dataquerent dataquerent - 2 months ago 6
Linux Question

I had Open JDK 1.7 on CentOS; I installed Oracle's Java rpm; Oracle Java doesn't seem to exist

I started off with CentOS and OpenJDK 1.7

# java -version
java version "1.7.0_25"
OpenJDK Runtime Environment (rhel-2.3.10.4.el6_4-x86_64)
OpenJDK 64-Bit Server VM (build 23.7-b01, mixed mode)


In order to run a specific application, I want to use Oracle's Java 1.6, provided from an RPM.

I copied the Oracle binary to a specific new directory:

# pwd
/oracleJava/jdk-6u45-linux-x64-rpm


I extracted the binary and it gave me the following files:

# ls
jdk-6u45-linux-amd64.rpm
sun-javadb-core-10.6.2-1.1.i386.rpm sun-javadb-javadoc-10.6.2-1.1.i386.rpm
sun-javadb-client-10.6.2-1.1.i386.rpm sun-javadb-demo-10.6.2-1.1.i386.rpm
sun-javadb-common-10.6.2-1.1.i386.rpm sun-javadb-docs-10.6.2-1.1.i386.rpm


I installed the RPM and the rpm utility believes that it installed properly:
rpm -q jdk
jdk-1.6.0_45-fcs.x86_64

# rpm -Uvh ./*.rpm
Preparing... ########################################### [100%]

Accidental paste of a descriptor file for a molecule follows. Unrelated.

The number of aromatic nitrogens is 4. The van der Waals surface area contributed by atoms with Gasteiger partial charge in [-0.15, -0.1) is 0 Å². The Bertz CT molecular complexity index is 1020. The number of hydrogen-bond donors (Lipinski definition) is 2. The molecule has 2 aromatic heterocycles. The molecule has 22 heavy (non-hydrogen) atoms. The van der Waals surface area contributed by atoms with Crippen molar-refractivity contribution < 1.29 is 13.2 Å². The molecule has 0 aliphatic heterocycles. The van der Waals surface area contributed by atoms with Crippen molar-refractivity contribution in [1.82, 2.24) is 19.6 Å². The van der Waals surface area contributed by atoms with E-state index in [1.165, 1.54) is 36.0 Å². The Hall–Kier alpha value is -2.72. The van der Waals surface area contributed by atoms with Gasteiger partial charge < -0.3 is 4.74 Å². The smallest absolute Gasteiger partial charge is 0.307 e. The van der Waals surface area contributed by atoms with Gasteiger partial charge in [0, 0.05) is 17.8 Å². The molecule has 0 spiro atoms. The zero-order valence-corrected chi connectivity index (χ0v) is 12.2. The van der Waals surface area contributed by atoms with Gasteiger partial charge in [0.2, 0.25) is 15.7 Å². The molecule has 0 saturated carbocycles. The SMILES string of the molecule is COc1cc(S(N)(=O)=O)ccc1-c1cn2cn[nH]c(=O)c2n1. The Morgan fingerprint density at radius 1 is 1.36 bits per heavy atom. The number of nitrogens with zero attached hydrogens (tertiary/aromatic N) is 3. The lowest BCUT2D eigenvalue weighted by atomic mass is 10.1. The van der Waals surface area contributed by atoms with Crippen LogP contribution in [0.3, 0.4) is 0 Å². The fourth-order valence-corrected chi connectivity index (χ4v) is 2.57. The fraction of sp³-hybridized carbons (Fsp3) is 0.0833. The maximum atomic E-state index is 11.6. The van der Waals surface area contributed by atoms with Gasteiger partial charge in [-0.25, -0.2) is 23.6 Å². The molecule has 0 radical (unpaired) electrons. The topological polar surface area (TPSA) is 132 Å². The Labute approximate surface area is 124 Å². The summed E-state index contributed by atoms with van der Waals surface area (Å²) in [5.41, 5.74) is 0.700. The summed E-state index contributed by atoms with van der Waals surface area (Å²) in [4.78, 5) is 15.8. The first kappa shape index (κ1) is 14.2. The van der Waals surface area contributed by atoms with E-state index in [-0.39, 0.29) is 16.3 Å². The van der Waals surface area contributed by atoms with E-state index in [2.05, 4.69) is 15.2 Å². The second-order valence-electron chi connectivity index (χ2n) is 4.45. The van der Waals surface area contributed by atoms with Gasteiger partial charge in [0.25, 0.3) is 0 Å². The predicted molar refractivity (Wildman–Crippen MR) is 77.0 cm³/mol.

package jdk-2000:1.6.0_45-fcs.x86_64 is already installed
# rpm -Uvh sun-javadb-*.rpm
[I omit the feedback because it generates a formatting error]
#


However, the Java version just shows 1.7
# java -version
java version "1.7.0_25"
OpenJDK Runtime Environment (rhel-2.3.10.4.el6_4-x86_64)
OpenJDK 64-Bit Server VM (build 23.7-b01, mixed mode)

In other words, I was expecting the Oracle files to give me some new /java directory somewhere, with a new java executable that would return a different answer for "java -version"

I need that new directory so that I can set JAVA_HOME and use the 1.6 version of Java.

Helpful suggestions would be greatly appreciated. Thanks in advance.

Answer

The problem is that Oracle's RPMs are (wilfully IMO!) ignorant of the "alternatives" system.

Instead, they install stuff in a non-standard place (/usr/java) and then expect the user / system administrator to mess with the PATH variable ... by hand.

It is a nuisance!


So what has probably happened in your case is that your JDK / JRE has been installed in a subdirectory of /usr/java ... but since you haven't added the relevant bin subdirectory to the front of your PATH you are still picking up the OpenJDK tools via the java command name.


You can fix this after the fact by using "alternatives" to configure and then select the Oracle commands. But it is messy, especially if you want the JDK tools as well. (There are a lot of them!)

If you use Chef, another approach is to use the "java" cookbook to do the installation.